Carmelo Anthony and Amar'e Stoudemire: Did We All Forget About Melo and Iverson?

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Carmelo Anthony and Amar'e Stoudemire: Did We All Forget About Melo and Iverson?
Stephen Dunn/Getty Images

When the Nuggets and Knicks finally stopped torturing the NBA world, and consummated their blockbuster trade, New York rejoiced.  Finally they had a superstar tandem (or threesome depending on one's view of Billups), that would rival any team in the league. 

Indeed, despite the Knicks' recent struggles (which I must admit, as a Nuggets fan has been extremely fun to watch), level-headed fans continue to hold out hope, arguing that this trade wasn't made for short-term success, but instead for the long-term.  The argument, I believe goes, give Melo and Amar'e some time to figure each other out, add a couple role players, preach a little bit more defense, and the Knicks will be contenders for years to come. 

This argument seems to ignore the blatantly obvious.  While in Denver, the Nuggets' front office personnel were not twiddling their thumbs.  Indeed, listening to the media now, you would think Carmelo had never played with another superstar before (made even more ridiculous by the NY media's insistence that Billups makes this a big three, which seems to suggest Melo has, by implication, been playing with another star).  The blatantly obvious of course being that Carmelo Anthony has played with another superstar before, and it wasn't even that long ago.

In December of 2006, the Nuggets traded for 76ers superstar Allen Iverson.  Now, for those with extremely short memories, Allen Iverson was an absolute stud when this deal was made.  In the 2005-2006 season he averaged 33 ppg, 7 apg, and 2 spg.  When the trade was made, both Melo and Iverson were averaging over 30 points per game, and were in fact No. 1 and  No. 2 in the NBA in scoring. 

Now the first season together was difficult due to chemistry issues.  When the Nuggets traded for Iverson, Melo was beginning a 15-game suspension (incidentally, as a result of slapping (one can't reasonably call it a punch) and subsequently running from New York Knick player Mardy Collins (another fact Knicks fans seem to forget).  By the time Melo returned there simply wasn't enough time to figure it all out and the Nuggets finished in the six seed.  They lost to the Spurs in five games that year, but Nuggets fans were excited.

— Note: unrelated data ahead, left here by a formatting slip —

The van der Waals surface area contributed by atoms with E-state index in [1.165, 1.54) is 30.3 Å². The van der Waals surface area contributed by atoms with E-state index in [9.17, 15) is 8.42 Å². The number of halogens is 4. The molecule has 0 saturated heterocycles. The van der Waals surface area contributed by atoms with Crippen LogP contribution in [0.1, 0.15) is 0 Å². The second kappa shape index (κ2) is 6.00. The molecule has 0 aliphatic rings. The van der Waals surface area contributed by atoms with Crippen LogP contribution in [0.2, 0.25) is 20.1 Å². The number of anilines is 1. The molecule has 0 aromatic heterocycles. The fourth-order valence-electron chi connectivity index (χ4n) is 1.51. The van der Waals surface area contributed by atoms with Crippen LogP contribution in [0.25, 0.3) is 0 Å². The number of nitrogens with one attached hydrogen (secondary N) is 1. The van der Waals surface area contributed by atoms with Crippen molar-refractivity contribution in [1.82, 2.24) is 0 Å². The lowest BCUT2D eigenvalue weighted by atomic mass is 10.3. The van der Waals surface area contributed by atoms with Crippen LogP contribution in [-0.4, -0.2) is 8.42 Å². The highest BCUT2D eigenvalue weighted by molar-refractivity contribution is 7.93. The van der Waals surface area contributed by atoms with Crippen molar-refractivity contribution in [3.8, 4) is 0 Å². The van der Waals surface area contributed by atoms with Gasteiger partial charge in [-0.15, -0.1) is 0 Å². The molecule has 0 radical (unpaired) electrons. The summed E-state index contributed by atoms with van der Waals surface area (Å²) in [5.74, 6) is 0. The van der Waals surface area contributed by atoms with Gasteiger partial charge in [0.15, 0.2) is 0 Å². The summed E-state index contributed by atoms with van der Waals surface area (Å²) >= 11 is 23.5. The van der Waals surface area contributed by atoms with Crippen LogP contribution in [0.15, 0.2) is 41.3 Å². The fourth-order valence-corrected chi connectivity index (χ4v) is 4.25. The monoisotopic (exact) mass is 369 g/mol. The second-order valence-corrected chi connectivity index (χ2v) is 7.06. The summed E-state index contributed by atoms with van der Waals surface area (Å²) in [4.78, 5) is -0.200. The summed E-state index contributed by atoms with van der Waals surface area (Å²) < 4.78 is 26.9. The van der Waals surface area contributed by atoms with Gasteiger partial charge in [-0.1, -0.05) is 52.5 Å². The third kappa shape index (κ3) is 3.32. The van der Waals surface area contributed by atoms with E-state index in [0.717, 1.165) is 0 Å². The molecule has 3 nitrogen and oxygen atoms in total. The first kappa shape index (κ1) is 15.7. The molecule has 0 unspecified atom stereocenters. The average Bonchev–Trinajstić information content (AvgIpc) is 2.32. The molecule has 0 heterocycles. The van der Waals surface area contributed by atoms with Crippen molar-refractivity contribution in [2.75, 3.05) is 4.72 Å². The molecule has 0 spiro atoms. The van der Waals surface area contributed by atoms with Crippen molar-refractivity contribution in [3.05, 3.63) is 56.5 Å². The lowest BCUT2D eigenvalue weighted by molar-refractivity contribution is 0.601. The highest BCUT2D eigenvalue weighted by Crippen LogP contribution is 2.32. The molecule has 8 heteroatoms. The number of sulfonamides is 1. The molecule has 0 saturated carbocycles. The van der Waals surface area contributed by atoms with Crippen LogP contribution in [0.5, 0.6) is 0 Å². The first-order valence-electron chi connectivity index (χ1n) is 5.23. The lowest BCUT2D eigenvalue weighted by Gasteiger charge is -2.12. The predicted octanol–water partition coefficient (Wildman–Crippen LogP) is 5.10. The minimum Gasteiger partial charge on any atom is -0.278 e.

Unlike the Knicks, the Nuggets already had a fantastic group of role players to surround their two superstars with.  This included Steve Blake at point guard, a perfect distributor for the offense.  Marcus Camby at center, a shot blocking machine, who anchored the Nuggets defense, and interestingly was the player the Knicks targeted unsuccessfully to add. 

Kenyon Martin, another defensive presence, who along with Camby, provided a tough interior.  Off the bench the Nuggets had players like J.R. Smith, Leinas Klieza and Eduado Najera who provided three pt. shooting and defense.  Nugget fans, like Knick fans today thought, we'll be great after an entire offseason together.

What happened? Despite remaining healthy the next season, the Nuggets won 50 games, good for the eight seed in the west, and were swept by the Lakers.  The next season, having seen enough, the Nuggets traded Iverson to the Pistons for Billups, as the two superstars simply didn't work.

This year the Knicks brought in Carmelo hoping he and Amar'e, who at the time the trade were made were No. 2 and No. 3 in points per game in the NBA could make NY a contender.  Well, as has been made clear, Carmelo doesn't need another superstar.  When the Nuggets challenged the Lakers in the Western Conference Finals, they got their because the team was effectively built around Carmelo.  He is a player who needs an offense and team designed for him. 

The New York Knicks need only look at Carmelo's recent past to realize the current make-up of the tandem superstar system will likely max out at around 50 wins and first round exits.  Congratulations New York, enjoy the repeated mistake.

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